These potent, unfertilised female flowers have been given the name sinsemilla, which is Spanish for "without seed". Sinsemilla is also defined as a "cannabis variety which has a particularly high concentration of narcotic agents". Meaning it will get you really, really high.

One definite way to detect if a plant is female will be the appearance of its sex organs, named pistils. These tiny white or orange hairs are the sex organs of female plants. Pistils will start to emerge at internodes, sections where branches intersect with main stem, at around 1.5 weeks into the flowering stage. Female flowers produce small tear-like calyxes with two pistils at this stage which will eventually grow and form together into what are commonly referred to as buds.



Mature male cannabis plants aren’t too difficult to tell apart from their female kin. During the seedling and vegetative phases of the growing cycle, however, it’s practically impossible to tell whether you are dealing with a male or female plant. At these early stages, plants are simply pumping out fan leaves to photosynthesize as much as possible in order to gain significant size and girth.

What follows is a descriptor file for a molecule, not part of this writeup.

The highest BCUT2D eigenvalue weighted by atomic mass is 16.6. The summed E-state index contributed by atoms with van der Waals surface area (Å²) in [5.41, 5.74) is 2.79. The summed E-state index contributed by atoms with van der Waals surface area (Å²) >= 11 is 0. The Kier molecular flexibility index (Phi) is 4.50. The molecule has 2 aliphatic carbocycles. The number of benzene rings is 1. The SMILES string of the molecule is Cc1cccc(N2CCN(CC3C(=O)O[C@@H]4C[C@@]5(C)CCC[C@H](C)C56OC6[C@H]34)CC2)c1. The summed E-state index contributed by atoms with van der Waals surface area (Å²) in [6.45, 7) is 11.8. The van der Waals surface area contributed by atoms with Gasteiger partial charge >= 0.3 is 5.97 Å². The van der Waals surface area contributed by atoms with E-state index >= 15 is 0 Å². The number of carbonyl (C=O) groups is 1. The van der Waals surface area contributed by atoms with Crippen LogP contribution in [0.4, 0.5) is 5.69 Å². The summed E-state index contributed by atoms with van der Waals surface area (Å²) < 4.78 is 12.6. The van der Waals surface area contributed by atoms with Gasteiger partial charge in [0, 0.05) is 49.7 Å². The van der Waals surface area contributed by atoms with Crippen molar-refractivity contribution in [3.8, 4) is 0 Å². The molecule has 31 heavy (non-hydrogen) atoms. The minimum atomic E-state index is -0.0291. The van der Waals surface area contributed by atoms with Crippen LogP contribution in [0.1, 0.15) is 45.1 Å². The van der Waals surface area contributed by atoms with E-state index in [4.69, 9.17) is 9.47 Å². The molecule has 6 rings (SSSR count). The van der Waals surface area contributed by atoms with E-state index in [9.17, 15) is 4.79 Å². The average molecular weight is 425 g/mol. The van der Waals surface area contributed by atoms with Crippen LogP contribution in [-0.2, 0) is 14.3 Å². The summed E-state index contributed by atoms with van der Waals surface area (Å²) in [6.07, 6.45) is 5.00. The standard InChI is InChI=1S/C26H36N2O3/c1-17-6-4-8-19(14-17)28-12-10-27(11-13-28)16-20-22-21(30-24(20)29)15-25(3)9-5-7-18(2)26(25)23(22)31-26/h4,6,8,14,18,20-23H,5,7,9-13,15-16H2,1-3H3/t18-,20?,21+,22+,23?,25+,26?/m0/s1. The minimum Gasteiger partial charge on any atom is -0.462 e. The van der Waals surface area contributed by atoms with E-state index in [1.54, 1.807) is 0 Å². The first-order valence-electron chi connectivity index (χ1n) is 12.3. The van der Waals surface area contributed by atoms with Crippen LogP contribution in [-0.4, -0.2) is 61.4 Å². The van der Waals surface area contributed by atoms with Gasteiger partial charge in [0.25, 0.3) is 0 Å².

Male plants will begin to make themselves apparent during the initial period of the flowering phase. Some varieties will display what are called “preflowers” during this stage—mini versions of the mature structures that will occur later down the line.

Males will produce small, ball-like preflowers as opposed to the thread-like pistils produced by the ladies. If your plants aren’t showing any preflowers then you’ll have to wait another couple of weeks after the photoperiod has changed, keeping a close eye on any developments. These differences become much more obvious later on, to the point where it is pretty much impossible not to tell them apart.

One of the first signs you’ll notice is that the male plants in your crop have significantly thicker stalks than the females, and that these girthier structures possess fewer fan leaves than female specimens. This increased diameter serves the evolutionary purpose of supporting the taller heights of male plants.

Once the flowering phase has begun, you’ll want to constantly observe the nodes of your plants—the point at which the branches fuse with the main stem. This is the site where the reproductive organs of each sex emerge. In the case of males, you’ll notice clusters of small balls occur around 2 weeks after flowering has begun. These structures are in fact pollen sacs that produce and hold this reproductive material until the plant has reached a certain level of maturity.